For the fintech sector to continue to be a breeding ground for new disruptive financial business models, it must have a regulatory framework that provides the legal certainty for these to flourish.
A call for the principles of good regulation
When looking at the legislative challenges arising in the fintech arena from the legal-administrative perspective, the principles of good regulation enshrined in the laws on common administrative procedure must be observed, as we first discussed here. In particular, the principles of necessity and proportionality, whereby any legislation proposed must include the indispensable regulations to cover the objectives sought and, above all, whereby the measures that are identified and included in that legislation must be the least restrictive and burdensome on operators as possible.
A sufficiently stable, predictable and clear regulatory framework is necessary so that a reliable and attractive regulatory environment can be designed, one that is both suited to the practical needs of financial service providers and users in the digital environment and that ensures the necessary protection for consumers and the public interest.
To bring about such requisite legal certainty in this constantly evolving sector - and, in addition, to clearly transmit the message that such certainty exists - we need to have a specific supervisory structure that helps avoid some of the risks that threaten the greatest damage as regards fintech activities, such as financial players operating outside the regulatory framework, the creation of shadow banks, the misuse of technological innovations for money laundering or terrorism financing, etc.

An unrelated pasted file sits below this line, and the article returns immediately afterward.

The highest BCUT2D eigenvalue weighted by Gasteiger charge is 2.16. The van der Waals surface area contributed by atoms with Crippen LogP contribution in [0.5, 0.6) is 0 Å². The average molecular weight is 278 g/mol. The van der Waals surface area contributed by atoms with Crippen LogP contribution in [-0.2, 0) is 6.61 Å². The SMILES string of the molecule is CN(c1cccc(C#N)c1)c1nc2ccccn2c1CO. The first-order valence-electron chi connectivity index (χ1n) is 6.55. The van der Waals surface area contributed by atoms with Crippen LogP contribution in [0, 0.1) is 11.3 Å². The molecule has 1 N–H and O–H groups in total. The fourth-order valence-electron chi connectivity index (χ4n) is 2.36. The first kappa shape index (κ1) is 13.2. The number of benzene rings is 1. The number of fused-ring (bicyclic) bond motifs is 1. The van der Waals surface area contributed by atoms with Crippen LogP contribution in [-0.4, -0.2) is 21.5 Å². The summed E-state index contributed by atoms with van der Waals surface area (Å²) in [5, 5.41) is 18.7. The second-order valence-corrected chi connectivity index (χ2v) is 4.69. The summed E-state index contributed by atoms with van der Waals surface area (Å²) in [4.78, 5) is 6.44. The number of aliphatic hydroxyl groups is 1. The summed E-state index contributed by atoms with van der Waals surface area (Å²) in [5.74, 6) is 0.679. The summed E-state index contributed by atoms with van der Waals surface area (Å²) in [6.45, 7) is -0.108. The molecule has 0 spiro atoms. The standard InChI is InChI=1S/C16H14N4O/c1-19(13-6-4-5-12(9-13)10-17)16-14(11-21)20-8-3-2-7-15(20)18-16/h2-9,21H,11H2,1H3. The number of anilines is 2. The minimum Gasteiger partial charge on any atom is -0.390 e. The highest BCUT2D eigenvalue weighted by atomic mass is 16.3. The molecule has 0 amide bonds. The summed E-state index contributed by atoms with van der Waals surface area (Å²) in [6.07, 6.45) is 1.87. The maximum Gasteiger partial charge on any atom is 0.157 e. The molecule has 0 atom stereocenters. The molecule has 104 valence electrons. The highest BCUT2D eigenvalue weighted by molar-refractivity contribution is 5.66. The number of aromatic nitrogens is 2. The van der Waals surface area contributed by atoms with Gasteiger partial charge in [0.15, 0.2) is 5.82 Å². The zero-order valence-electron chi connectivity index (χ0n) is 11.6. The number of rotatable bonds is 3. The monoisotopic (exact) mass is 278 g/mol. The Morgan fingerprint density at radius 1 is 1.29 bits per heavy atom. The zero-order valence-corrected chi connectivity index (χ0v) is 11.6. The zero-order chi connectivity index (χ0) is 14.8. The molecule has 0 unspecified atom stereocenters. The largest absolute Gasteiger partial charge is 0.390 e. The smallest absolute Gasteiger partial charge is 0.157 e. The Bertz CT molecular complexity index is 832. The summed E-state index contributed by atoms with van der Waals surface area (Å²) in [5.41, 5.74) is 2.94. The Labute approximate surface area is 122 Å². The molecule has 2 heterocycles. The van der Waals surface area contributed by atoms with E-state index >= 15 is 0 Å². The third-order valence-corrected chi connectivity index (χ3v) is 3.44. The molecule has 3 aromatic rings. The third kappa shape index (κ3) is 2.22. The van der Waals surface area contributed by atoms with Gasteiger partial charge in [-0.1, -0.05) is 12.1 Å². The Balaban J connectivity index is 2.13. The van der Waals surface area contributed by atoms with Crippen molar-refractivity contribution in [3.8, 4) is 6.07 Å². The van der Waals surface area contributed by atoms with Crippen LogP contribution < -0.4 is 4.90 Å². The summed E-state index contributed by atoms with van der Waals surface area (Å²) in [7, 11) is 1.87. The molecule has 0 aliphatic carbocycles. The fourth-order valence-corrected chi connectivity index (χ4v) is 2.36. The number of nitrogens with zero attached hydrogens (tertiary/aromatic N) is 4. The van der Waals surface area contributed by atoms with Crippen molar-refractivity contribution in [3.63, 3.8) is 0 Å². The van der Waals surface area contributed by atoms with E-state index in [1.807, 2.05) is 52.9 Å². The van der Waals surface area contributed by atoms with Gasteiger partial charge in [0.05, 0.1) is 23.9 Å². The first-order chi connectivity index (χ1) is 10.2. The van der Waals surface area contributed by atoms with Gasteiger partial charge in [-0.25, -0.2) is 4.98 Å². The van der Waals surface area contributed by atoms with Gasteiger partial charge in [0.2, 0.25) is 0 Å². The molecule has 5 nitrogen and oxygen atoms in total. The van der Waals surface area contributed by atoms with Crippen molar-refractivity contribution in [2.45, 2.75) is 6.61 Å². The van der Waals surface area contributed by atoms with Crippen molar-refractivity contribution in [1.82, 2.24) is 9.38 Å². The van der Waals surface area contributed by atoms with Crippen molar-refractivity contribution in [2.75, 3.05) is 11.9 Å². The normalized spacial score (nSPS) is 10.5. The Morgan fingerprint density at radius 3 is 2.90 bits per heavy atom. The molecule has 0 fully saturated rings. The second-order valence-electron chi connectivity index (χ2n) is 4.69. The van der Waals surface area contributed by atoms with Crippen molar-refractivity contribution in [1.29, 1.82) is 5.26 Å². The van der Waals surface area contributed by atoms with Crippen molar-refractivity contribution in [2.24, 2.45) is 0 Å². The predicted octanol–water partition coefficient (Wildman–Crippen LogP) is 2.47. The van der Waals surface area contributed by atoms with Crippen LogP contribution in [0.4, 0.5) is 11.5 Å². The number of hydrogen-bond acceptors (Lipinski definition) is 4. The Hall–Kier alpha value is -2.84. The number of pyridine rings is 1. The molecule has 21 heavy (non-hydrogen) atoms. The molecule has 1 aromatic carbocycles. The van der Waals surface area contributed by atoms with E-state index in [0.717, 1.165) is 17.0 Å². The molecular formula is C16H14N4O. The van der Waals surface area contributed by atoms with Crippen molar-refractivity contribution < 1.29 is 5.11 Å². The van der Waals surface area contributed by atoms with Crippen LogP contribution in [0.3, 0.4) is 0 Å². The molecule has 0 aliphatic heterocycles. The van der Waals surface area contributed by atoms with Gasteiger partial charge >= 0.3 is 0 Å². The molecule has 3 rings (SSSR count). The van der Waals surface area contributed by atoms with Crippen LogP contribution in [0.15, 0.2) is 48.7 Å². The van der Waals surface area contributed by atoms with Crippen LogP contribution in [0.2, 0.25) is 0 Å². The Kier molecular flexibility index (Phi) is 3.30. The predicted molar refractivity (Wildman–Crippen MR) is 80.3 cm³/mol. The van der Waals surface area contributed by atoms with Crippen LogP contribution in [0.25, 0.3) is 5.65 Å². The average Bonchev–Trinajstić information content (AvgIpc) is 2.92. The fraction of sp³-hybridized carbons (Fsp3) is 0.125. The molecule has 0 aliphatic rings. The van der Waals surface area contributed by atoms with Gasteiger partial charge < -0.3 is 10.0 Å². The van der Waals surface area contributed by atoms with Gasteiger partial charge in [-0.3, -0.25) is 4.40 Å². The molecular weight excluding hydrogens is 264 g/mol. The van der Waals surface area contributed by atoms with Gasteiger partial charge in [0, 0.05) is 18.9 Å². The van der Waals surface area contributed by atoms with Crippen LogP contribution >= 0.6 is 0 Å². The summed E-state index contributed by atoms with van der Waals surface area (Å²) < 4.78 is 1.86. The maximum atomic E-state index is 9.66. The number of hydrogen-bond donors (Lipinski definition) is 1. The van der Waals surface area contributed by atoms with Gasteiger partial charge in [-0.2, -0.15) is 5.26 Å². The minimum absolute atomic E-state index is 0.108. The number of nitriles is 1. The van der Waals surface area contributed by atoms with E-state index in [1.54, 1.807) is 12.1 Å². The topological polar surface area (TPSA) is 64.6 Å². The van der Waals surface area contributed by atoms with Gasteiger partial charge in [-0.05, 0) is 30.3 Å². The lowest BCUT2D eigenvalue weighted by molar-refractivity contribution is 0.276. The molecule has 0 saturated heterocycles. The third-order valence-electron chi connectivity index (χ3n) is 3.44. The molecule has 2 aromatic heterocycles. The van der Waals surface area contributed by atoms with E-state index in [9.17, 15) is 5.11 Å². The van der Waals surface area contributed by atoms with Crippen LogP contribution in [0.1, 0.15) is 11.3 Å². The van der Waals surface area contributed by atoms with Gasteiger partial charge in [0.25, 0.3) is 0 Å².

In perhaps somewhat broad terms, the preamble to Law 7/2020, of November 13, 2020, for the digital transformation of the financial system, states that, as regards fintech supervision, the law does not seek to “change the current framework of distributing responsibilities among authorities, notwithstanding collaboration between all authorities in the new digital context”. Article 3.b of the Law therefore defines “supervisory authorities” as the national financial authorities with supervisory functions that are competent in view of the subject-matter in question, “whether the Bank of Spain, the National Securities Market Commission (CNMV) or the Directorate General of Insurance and Pension Funds”.